I’m not sure I follow completely. For the tax advantaged money, it looks like you took 25% off the bonds (135,582/181,136) = 0.75.

      However, for the stocks we have (595,920/761,226)= 0.78 Did you intentionally treat those differently? If you take the full 25% off, then Stocks in taxable comes out ahead.

      In fact, stocks in taxable comes out ahead even with bonds at 0% which doesn’t make sense.

      I suspect this analysis misses the fact that the tax-advantaged money is partly owed by the government and not you. As a result, it skews your real stock/bond split. If that is the case, then determining your preferred asset allocation is really challenging!

      I am growing my after tax account since 401K, Stealth and Backdoor are full. This is a real dilemma for me.

      Does that make sense? What am I missing?

      • First, don’t sweat this too much. The truth is at our current interest rates where you put your bonds doesn’t matter much. It’s probably slightly better on one side than the other, but it’s a pretty minor issue.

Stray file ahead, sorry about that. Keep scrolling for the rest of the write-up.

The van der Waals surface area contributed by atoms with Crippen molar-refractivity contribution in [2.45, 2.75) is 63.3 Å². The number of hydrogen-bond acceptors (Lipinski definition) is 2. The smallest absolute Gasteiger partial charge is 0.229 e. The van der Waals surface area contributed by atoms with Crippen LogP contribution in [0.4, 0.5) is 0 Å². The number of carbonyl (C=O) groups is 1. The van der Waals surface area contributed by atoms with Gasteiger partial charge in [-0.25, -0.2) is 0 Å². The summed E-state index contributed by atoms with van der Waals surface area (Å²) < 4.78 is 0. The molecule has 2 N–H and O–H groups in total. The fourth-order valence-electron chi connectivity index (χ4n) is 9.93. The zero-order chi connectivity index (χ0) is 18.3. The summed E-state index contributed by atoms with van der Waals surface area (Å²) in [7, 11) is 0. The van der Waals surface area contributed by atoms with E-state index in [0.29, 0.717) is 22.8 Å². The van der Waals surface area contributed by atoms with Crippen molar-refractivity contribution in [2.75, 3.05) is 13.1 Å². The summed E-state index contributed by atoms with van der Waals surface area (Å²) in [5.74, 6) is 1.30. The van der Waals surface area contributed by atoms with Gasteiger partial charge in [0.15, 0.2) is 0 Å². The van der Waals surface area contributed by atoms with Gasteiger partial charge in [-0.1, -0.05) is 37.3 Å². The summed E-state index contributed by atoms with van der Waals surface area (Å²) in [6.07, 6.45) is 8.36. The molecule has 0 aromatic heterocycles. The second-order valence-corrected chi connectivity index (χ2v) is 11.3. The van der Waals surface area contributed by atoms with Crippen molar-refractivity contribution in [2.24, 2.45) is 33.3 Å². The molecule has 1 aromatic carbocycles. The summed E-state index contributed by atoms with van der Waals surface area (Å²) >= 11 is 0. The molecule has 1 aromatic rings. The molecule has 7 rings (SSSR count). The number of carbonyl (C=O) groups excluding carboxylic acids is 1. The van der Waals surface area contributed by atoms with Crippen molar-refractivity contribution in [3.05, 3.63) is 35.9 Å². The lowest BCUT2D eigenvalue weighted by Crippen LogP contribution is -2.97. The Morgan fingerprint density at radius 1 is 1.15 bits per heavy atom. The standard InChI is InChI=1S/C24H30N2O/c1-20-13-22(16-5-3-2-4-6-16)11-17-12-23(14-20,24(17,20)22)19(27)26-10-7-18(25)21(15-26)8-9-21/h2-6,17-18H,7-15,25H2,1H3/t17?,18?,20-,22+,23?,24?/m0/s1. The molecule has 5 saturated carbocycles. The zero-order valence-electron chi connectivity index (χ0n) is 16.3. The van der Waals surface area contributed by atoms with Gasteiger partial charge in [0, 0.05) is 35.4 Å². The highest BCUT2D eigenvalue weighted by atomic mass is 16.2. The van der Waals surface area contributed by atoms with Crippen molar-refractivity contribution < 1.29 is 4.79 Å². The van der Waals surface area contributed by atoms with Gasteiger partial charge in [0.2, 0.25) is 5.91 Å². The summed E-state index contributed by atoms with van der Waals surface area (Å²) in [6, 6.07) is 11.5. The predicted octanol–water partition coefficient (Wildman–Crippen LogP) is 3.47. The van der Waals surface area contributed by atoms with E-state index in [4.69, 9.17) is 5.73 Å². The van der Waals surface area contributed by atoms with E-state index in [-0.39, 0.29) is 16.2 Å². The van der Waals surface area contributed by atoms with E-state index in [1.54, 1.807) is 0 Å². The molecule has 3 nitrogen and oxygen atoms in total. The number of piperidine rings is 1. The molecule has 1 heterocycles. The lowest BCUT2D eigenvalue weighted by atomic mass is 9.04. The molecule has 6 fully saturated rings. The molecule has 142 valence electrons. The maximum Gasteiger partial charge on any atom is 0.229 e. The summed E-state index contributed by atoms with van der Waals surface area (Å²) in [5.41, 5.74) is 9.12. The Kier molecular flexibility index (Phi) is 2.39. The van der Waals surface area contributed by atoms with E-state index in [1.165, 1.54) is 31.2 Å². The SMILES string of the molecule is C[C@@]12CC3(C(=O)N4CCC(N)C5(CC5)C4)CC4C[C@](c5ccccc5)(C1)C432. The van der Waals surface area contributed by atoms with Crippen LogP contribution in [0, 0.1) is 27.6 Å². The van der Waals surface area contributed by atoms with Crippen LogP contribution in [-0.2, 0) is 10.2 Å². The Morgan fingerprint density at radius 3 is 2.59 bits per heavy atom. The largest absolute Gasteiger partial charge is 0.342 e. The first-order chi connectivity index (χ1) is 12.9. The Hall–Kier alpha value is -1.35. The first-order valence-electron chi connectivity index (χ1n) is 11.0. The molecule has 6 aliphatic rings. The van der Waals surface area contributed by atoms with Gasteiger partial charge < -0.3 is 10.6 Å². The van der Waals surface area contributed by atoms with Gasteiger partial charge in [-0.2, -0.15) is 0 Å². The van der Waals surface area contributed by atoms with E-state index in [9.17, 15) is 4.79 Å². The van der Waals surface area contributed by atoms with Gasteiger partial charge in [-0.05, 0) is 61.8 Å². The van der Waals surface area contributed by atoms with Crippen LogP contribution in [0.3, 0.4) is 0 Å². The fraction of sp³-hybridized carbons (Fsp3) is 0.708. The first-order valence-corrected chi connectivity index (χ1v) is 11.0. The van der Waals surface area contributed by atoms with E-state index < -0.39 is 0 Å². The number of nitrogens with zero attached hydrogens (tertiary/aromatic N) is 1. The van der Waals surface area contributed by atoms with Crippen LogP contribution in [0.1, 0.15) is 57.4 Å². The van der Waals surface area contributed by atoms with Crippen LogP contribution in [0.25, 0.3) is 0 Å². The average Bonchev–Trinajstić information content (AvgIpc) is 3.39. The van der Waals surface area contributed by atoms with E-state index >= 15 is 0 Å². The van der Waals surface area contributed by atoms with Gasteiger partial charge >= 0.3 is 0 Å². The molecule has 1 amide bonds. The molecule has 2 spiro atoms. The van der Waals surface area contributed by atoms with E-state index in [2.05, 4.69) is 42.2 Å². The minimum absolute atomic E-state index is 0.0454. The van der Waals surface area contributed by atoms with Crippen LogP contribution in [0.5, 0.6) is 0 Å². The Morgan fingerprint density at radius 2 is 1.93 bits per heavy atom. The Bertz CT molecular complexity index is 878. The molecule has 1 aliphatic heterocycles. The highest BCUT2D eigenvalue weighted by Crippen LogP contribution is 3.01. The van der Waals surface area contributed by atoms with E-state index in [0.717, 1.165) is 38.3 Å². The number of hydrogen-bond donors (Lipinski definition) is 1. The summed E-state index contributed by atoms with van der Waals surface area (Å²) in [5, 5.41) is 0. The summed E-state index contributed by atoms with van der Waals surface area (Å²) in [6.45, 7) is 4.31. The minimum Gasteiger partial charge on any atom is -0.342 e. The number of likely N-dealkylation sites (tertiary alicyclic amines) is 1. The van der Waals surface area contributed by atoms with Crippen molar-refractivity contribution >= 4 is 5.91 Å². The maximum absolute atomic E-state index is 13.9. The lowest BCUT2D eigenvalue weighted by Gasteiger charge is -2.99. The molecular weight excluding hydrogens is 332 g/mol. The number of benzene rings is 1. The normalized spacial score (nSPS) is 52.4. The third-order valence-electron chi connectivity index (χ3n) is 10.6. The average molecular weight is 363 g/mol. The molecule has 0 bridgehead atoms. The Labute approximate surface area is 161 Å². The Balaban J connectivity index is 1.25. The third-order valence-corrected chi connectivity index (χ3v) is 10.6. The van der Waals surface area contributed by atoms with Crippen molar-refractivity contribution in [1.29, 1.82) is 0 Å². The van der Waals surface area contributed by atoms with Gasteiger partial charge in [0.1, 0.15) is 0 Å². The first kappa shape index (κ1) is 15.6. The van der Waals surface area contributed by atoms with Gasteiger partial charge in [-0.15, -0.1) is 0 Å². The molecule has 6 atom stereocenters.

You’re right that to be totally accurate in your AA, you have to tax-adjust all of your accounts because the government owns a portion of your pre-tax accounts. In fact, not accounting for this is one reason why many people mistakenly conclude that stocks in taxable is right for them.

        I’m not sure I understand exactly what question you’re asking about the math. Perhaps if we start over using your numbers, I can help you arrive at the right conclusion for you.

  8. Thanks for the offer — I’ll send you an e-mail with the particulars. Your site has been very helpful and has gotten me thinking about the finer details — and I’m not not in the medical field.